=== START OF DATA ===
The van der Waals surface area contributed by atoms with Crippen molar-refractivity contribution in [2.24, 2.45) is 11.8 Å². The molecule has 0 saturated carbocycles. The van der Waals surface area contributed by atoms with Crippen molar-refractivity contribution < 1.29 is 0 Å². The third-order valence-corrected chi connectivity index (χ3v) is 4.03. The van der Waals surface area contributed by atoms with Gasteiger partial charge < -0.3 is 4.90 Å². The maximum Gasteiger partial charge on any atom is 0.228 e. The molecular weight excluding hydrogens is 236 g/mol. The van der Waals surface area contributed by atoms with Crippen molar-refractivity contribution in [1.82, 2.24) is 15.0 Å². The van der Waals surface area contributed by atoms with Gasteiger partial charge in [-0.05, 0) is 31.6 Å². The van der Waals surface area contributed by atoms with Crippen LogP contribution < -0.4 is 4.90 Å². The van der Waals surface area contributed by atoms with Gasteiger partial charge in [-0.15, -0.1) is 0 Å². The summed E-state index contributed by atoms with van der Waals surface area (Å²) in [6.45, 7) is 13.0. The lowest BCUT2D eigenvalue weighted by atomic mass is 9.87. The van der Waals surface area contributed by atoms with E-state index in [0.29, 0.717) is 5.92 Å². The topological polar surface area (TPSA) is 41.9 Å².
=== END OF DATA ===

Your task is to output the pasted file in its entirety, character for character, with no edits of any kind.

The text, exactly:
The van der Waals surface area contributed by atoms with Crippen molar-refractivity contribution in [2.24, 2.45) is 11.8 Å². The molecule has 0 saturated carbocycles. The van der Waals surface area contributed by atoms with Crippen molar-refractivity contribution < 1.29 is 0 Å². The third-order valence-corrected chi connectivity index (χ3v) is 4.03. The van der Waals surface area contributed by atoms with Gasteiger partial charge < -0.3 is 4.90 Å². The maximum Gasteiger partial charge on any atom is 0.228 e. The molecular weight excluding hydrogens is 236 g/mol. The van der Waals surface area contributed by atoms with Crippen molar-refractivity contribution in [1.82, 2.24) is 15.0 Å². The van der Waals surface area contributed by atoms with Gasteiger partial charge in [-0.05, 0) is 31.6 Å². The van der Waals surface area contributed by atoms with Crippen LogP contribution < -0.4 is 4.90 Å². The van der Waals surface area contributed by atoms with Gasteiger partial charge in [-0.15, -0.1) is 0 Å². The summed E-state index contributed by atoms with van der Waals surface area (Å²) in [6.45, 7) is 13.0. The lowest BCUT2D eigenvalue weighted by atomic mass is 9.87. The van der Waals surface area contributed by atoms with E-state index in [0.29, 0.717) is 5.92 Å². The topological polar surface area (TPSA) is 41.9 Å².